At one point near the 4 mile point the trail dropped down to a long narrow meadow where the trail disappears. It could go on straight ahead or possibly head left. We scouted around to the left and found tread taking off perpendicular to the direction we had been heading. This is completely unmarked. Tread was soon back to easily followed. We knew we were getting close to the Bismarck junction and kept a lookout to our left. Obviously not good enough.

As we began to descend we were worried that we may have gone too far. The trail was in forest here and we could not see out to the ridge we needed. We stepped through the trees and confirmed that our ridge was now behind us. Oh well, time to head back uphill. We soon found the well signed turn. Well signed that is if you are going north. There are signs on a tree that are not visible while heading south. The Bismarck trail also switches back downhill when heading south. It is very hard to see.

Now on the correct route we descended to a saddle and a four way intersection. Huh? Why an intersection when the map shows the trail heading straight ahead on the ridge top? The main route seemed to go off to the left. Gary followed it a ways and it then split. Neither seemed to be a main route to him. We headed out on the right side of the ridge crest on obvious though minimal tread. This part was a bit sketchy as it traversed loose rock and bare ground. At one point near the ridge crest we headed up and looked at the other side. It had real tread.

The answer became clear on our way back. The trail starts on the right side and crosses the ridge several times. The left side sections are nice tread. The right side are loose and crummy. We blocked off a few boot paths to better show where the ridge crossings are. Bottom line is that the correct route is not that bad though a little difficult to follow in a few places. From the saddle we were slowly ascending as the ridge climbed. Near the high point the trail went onto the left side and stayed there. Now it was much easier travel.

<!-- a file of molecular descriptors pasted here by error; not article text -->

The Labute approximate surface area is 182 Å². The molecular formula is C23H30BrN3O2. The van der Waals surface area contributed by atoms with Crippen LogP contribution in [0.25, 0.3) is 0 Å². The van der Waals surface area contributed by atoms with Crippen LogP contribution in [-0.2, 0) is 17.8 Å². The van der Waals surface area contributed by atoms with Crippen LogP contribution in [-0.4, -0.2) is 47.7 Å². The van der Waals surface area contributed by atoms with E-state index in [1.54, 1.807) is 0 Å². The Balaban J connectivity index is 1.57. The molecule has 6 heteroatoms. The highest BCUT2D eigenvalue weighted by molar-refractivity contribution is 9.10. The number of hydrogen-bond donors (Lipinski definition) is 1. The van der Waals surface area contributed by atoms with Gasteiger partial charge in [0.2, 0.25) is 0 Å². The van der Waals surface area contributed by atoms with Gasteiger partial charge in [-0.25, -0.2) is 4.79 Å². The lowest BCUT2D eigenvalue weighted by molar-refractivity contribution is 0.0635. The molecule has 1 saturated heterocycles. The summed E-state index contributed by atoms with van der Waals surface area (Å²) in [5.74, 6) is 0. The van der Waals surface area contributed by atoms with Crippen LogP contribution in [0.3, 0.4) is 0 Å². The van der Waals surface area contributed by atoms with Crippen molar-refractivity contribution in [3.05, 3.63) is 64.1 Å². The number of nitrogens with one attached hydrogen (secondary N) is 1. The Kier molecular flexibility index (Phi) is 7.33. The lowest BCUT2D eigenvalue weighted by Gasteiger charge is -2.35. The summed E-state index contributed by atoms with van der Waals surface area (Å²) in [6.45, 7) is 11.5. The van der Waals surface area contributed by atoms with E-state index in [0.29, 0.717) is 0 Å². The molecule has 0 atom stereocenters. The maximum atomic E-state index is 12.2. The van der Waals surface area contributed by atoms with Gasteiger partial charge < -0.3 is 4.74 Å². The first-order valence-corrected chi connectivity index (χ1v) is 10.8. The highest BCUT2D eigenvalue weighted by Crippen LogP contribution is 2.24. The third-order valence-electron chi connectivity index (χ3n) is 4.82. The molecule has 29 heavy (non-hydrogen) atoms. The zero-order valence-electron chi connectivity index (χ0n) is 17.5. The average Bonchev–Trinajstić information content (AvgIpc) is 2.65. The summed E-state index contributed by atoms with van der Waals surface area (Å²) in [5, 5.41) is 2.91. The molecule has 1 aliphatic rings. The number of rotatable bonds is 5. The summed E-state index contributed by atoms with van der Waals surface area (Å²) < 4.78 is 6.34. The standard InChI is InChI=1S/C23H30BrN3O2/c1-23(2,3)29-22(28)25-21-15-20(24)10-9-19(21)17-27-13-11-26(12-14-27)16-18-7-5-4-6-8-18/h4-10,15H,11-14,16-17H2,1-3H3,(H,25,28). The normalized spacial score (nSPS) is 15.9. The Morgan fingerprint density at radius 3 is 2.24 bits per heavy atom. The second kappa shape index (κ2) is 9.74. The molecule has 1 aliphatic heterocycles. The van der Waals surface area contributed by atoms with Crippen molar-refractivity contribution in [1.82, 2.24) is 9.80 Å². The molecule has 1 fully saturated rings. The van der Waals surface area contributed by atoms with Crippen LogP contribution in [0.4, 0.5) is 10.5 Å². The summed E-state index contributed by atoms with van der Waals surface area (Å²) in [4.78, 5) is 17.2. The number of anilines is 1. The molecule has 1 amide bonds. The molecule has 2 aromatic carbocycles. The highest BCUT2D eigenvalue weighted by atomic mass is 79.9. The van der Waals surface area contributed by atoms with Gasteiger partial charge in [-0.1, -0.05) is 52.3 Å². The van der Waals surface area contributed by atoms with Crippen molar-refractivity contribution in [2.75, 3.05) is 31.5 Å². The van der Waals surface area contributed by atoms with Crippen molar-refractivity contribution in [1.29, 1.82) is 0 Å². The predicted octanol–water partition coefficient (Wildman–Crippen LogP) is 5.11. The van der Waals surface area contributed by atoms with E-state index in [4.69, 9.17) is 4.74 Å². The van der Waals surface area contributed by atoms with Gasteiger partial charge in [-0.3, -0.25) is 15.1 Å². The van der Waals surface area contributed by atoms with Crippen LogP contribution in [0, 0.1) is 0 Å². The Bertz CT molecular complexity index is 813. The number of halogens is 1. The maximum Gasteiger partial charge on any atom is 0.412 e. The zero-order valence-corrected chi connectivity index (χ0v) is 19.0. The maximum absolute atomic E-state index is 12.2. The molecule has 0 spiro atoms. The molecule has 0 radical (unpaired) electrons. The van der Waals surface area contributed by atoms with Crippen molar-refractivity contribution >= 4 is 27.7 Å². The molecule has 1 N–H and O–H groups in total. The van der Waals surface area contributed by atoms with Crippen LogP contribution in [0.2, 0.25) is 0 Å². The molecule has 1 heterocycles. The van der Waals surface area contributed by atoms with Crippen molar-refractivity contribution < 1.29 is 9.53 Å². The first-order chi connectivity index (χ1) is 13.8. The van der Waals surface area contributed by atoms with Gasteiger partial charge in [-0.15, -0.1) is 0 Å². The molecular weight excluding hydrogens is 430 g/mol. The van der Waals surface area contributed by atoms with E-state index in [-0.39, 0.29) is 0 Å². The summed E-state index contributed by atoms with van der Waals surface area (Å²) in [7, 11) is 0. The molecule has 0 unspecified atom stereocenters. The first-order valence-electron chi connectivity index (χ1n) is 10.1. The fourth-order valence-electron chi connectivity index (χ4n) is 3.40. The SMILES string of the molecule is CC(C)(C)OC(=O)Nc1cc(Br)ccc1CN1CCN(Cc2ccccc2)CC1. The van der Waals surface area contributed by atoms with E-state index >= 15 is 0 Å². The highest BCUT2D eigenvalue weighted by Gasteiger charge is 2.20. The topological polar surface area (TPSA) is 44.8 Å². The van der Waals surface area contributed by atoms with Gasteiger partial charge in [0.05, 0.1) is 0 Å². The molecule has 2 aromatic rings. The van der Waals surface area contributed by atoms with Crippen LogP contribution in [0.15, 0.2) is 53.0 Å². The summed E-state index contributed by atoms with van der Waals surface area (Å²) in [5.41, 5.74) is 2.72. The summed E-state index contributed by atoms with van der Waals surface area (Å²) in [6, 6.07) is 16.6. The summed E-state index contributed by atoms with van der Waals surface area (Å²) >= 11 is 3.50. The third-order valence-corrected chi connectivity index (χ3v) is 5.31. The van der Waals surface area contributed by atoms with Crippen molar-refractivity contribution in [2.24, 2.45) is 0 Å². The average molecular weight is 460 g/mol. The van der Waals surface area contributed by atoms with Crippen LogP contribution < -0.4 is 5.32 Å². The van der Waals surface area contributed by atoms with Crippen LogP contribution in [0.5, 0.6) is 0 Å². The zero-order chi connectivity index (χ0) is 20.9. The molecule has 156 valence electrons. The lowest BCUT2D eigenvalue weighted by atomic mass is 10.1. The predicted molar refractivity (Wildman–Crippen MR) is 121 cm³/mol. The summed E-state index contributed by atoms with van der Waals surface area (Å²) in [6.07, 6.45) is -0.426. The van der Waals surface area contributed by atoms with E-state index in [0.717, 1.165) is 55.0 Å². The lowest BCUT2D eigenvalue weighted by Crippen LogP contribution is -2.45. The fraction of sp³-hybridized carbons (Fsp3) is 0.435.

The route descended 375' to another saddle before climbing once again. We saw one small snow patch near the trail and that was it for the weekend except for some snow tucked under Bismarck Peak and a big patch off trail in a meadow just before the final meadow. There are a dozen or so trees down across the Bismarck Trail but we could step across every one of them. Hardly worth mentioning. We did find some large fields of lupine on this part of the ridge.

A few more ups and downs brought us to a saddle before Point 6816. The map shows the trail going around the right side. One report mentioned going right over the top. Another mentioned the route going around the left side though disappearing in places. This report was nine years old. We found a junction. Two very obvious trails with one going around the left side and one heading up towards the crest. I would guess the second one goes over the top. Looking down from the summit there is no route around the right side.

The left side trail began very nicely in forest. Another trail with good tread headed lower. We continued ahead. The trail traverses Point 6816 with a slight uphill grade. When forest gave way to open slopes the tread became almost indistinguishable. The route began to look like an animal trail. Although the slope is moderately steep we did have enough footing to feel comfortable. Farther along there was a section in trees and very obvious tread was reached. It's sketchy but if paying attention it's not that hard to stay on track. We reached a gentle rib and the trail, now with nice tread began to descend towards the meadow below.